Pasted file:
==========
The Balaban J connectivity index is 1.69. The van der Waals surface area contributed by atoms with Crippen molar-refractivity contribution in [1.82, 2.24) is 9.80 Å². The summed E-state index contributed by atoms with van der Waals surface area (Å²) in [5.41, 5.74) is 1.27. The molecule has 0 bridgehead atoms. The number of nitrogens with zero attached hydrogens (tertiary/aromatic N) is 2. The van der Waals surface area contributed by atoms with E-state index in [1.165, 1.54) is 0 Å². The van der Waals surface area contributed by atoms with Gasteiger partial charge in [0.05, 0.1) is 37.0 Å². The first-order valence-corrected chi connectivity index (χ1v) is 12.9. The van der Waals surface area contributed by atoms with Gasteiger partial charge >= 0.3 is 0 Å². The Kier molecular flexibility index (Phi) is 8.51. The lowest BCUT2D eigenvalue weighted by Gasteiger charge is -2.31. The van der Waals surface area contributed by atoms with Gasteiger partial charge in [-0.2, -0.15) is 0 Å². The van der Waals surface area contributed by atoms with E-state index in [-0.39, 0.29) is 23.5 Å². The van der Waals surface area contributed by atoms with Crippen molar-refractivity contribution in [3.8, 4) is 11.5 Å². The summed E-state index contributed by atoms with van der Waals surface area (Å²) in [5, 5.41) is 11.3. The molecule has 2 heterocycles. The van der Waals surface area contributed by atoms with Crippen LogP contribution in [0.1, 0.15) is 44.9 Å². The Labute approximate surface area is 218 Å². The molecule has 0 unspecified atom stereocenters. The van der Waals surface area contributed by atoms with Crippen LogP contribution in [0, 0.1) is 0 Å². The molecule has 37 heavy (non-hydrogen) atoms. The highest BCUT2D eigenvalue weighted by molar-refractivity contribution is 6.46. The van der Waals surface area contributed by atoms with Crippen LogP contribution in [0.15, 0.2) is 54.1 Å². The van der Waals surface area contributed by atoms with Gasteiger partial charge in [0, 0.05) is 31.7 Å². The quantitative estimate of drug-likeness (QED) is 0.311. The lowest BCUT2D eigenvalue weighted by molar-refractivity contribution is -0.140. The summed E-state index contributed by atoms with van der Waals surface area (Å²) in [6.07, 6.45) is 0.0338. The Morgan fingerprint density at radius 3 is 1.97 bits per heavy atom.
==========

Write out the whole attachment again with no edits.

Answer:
The Balaban J connectivity index is 1.69. The van der Waals surface area contributed by atoms with Crippen molar-refractivity contribution in [1.82, 2.24) is 9.80 Å². The summed E-state index contributed by atoms with van der Waals surface area (Å²) in [5.41, 5.74) is 1.27. The molecule has 0 bridgehead atoms. The number of nitrogens with zero attached hydrogens (tertiary/aromatic N) is 2. The van der Waals surface area contributed by atoms with E-state index in [1.165, 1.54) is 0 Å². The van der Waals surface area contributed by atoms with Gasteiger partial charge in [0.05, 0.1) is 37.0 Å². The first-order valence-corrected chi connectivity index (χ1v) is 12.9. The van der Waals surface area contributed by atoms with Gasteiger partial charge >= 0.3 is 0 Å². The Kier molecular flexibility index (Phi) is 8.51. The lowest BCUT2D eigenvalue weighted by Gasteiger charge is -2.31. The van der Waals surface area contributed by atoms with Gasteiger partial charge in [-0.2, -0.15) is 0 Å². The van der Waals surface area contributed by atoms with E-state index in [-0.39, 0.29) is 23.5 Å². The van der Waals surface area contributed by atoms with Crippen molar-refractivity contribution in [3.8, 4) is 11.5 Å². The summed E-state index contributed by atoms with van der Waals surface area (Å²) in [5, 5.41) is 11.3. The molecule has 2 heterocycles. The van der Waals surface area contributed by atoms with Crippen LogP contribution in [0.1, 0.15) is 44.9 Å². The Labute approximate surface area is 218 Å². The molecule has 0 unspecified atom stereocenters. The van der Waals surface area contributed by atoms with Crippen LogP contribution in [0, 0.1) is 0 Å². The molecule has 37 heavy (non-hydrogen) atoms. The highest BCUT2D eigenvalue weighted by molar-refractivity contribution is 6.46. The van der Waals surface area contributed by atoms with Crippen LogP contribution in [0.15, 0.2) is 54.1 Å². The van der Waals surface area contributed by atoms with Gasteiger partial charge in [0, 0.05) is 31.7 Å². The quantitative estimate of drug-likeness (QED) is 0.311. The lowest BCUT2D eigenvalue weighted by molar-refractivity contribution is -0.140. The summed E-state index contributed by atoms with van der Waals surface area (Å²) in [6.07, 6.45) is 0.0338. The Morgan fingerprint density at radius 3 is 1.97 bits per heavy atom.